Yesterday my father again arrived, list in hand, with eating options. But I went with choice a) Alhambra. It may possibly posses the best dim sum in southern California, and rival those in Asia. You may think I’m exaggerating, again..but I swear I can back up my claims. I spent three weeks in Hong Kong at the beginning of this year. I originally went there to work in a kitchen, but ended up eating my way around Asia for three months instead. And in Hong Kong, guess what my main focus was? Dim sum of course! A few times I was successful in getting my newfound hostel-begotten friends to sample this raucous affair with me. Most were intimidated, or uninterested by the whole ritual. So I would often search out yum cha by myself. Dim sum is more of a shared meal; the more the merrier. It’s a late morning Chinese version of brunch, tapas style. The more people at the table is in direct correlation to the varieties of food that can be sampled. But I didn’t care if I had to brave the scene alone, and I ordered as if there were three other people at my table. I quickly learned the semi-ceremonial commencement ritual of the meal which consisted of washing the chopsticks, the tea cup, spoon and bowl; I noticed I was receiving nods of approval from elderly table neighbors. I learned the most important words, aside from please and thank you: hargow, shumei, char siu bao (shrimp dumpling, pork and shrimp dumplings, and steamed pork bun). If you’re at a restaurant that pushes around carts, you can point to any of the containers that look delicious, and within seconds you will have a steaming container of savory goodness on your table.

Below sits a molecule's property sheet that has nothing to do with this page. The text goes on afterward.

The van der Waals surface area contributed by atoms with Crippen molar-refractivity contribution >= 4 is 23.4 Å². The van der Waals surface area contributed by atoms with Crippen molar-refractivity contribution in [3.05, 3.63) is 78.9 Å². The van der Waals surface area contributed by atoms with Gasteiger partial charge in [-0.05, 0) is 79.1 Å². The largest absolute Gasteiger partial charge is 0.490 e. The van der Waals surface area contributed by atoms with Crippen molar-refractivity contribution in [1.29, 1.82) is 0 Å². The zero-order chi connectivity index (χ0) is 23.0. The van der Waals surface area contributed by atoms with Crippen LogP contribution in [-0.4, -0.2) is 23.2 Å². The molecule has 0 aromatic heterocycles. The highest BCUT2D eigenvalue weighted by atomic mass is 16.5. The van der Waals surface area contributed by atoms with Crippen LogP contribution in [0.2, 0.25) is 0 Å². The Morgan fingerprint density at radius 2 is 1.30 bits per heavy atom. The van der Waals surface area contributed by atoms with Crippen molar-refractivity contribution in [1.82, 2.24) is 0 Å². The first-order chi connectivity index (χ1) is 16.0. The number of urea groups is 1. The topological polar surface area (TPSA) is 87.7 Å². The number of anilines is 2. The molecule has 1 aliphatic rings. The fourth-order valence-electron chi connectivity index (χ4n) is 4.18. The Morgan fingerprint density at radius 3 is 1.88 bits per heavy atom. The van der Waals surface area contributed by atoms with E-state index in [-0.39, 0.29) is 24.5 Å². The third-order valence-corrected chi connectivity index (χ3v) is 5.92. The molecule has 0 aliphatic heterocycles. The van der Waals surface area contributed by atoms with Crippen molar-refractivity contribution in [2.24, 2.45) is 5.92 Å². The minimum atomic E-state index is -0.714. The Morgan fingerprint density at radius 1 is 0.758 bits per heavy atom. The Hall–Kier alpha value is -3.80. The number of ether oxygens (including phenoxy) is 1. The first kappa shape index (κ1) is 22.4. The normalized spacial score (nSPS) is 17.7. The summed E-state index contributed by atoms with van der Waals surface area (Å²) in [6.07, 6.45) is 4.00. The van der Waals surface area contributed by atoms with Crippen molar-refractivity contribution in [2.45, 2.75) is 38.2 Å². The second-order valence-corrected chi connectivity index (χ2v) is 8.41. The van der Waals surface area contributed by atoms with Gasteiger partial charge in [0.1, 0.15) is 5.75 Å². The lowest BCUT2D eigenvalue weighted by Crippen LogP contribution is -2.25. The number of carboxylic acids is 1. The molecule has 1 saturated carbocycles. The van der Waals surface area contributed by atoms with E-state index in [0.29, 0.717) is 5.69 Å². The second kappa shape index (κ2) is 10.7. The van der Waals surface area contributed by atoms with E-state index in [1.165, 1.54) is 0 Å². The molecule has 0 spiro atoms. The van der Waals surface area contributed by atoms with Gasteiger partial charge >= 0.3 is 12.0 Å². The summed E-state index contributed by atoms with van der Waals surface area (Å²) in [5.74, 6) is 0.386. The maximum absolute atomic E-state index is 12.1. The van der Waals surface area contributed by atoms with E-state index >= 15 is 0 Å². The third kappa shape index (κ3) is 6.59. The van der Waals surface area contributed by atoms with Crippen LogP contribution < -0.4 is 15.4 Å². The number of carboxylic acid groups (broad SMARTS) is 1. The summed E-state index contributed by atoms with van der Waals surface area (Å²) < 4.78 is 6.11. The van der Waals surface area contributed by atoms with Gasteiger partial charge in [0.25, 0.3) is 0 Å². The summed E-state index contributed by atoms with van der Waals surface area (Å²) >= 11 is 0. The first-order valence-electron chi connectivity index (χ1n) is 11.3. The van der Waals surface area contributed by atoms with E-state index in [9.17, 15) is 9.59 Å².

Yesterday, however, the dim sum restaurant that we went to was a tranquil version of the raucous restaurants in Hong Kong. In China, people walk around searching out the carts with their desired dumplings, or shout out their wishes to passing waiters, and tea pots tinkle away with the constant refilling of hot water. At Triumphal Palace, in Alhambra, we sat down at a large table in relatively serene surroundings. We ordered off the menu enough food to feed an army (I prefer carts for their athletic feats they inspire). And though the challenge of scrounging and searching for the right woman with the right wares was eliminated (for me, half the fun), I have to admit that this was some of the highest quality dim sum I’ve had. Everything was awe inspiring. The duck was warm and moist with the thinnest, crispiest skin. The shumei were meaty yet delicate and bursting with flavor. Neither the shrimp nor pork was muted; they took turns in the spotlight, letting each flavor dance along the tongue before bowing out to the next. I would put this dim sum experience right up there with my top experiences in Hong Kong…possibly even rivaling them.